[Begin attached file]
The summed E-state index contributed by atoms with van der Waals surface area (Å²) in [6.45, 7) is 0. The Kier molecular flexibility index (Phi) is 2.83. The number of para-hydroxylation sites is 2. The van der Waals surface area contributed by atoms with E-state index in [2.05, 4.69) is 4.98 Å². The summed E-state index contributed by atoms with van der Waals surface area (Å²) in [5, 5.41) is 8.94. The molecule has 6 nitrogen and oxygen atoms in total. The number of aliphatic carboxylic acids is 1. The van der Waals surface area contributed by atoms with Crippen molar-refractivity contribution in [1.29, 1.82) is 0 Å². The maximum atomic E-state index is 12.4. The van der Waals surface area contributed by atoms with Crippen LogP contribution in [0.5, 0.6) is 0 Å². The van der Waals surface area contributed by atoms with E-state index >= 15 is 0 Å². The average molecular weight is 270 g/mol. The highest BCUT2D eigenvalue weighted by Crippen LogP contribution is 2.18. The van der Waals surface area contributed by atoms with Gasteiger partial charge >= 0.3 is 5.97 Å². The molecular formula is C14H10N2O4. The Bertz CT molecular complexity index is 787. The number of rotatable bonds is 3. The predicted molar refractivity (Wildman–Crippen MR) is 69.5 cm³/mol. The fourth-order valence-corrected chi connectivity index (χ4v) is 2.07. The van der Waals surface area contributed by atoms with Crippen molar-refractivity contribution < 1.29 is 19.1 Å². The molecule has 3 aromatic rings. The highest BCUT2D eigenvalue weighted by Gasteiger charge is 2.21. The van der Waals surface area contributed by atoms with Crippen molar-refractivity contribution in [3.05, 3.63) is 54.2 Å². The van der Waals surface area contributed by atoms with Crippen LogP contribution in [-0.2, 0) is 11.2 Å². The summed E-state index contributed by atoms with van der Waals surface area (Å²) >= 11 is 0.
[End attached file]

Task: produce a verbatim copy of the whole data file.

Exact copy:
The summed E-state index contributed by atoms with van der Waals surface area (Å²) in [6.45, 7) is 0. The Kier molecular flexibility index (Phi) is 2.83. The number of para-hydroxylation sites is 2. The van der Waals surface area contributed by atoms with E-state index in [2.05, 4.69) is 4.98 Å². The summed E-state index contributed by atoms with van der Waals surface area (Å²) in [5, 5.41) is 8.94. The molecule has 6 nitrogen and oxygen atoms in total. The number of aliphatic carboxylic acids is 1. The van der Waals surface area contributed by atoms with Crippen molar-refractivity contribution in [1.29, 1.82) is 0 Å². The maximum atomic E-state index is 12.4. The van der Waals surface area contributed by atoms with Crippen LogP contribution in [0.5, 0.6) is 0 Å². The van der Waals surface area contributed by atoms with E-state index >= 15 is 0 Å². The average molecular weight is 270 g/mol. The highest BCUT2D eigenvalue weighted by Crippen LogP contribution is 2.18. The van der Waals surface area contributed by atoms with Gasteiger partial charge >= 0.3 is 5.97 Å². The molecular formula is C14H10N2O4. The Bertz CT molecular complexity index is 787. The number of rotatable bonds is 3. The predicted molar refractivity (Wildman–Crippen MR) is 69.5 cm³/mol. The fourth-order valence-corrected chi connectivity index (χ4v) is 2.07. The van der Waals surface area contributed by atoms with Crippen molar-refractivity contribution < 1.29 is 19.1 Å². The molecule has 3 aromatic rings. The highest BCUT2D eigenvalue weighted by Gasteiger charge is 2.21. The van der Waals surface area contributed by atoms with Crippen molar-refractivity contribution in [3.05, 3.63) is 54.2 Å². The van der Waals surface area contributed by atoms with Crippen LogP contribution in [-0.2, 0) is 11.2 Å². The summed E-state index contributed by atoms with van der Waals surface area (Å²) >= 11 is 0.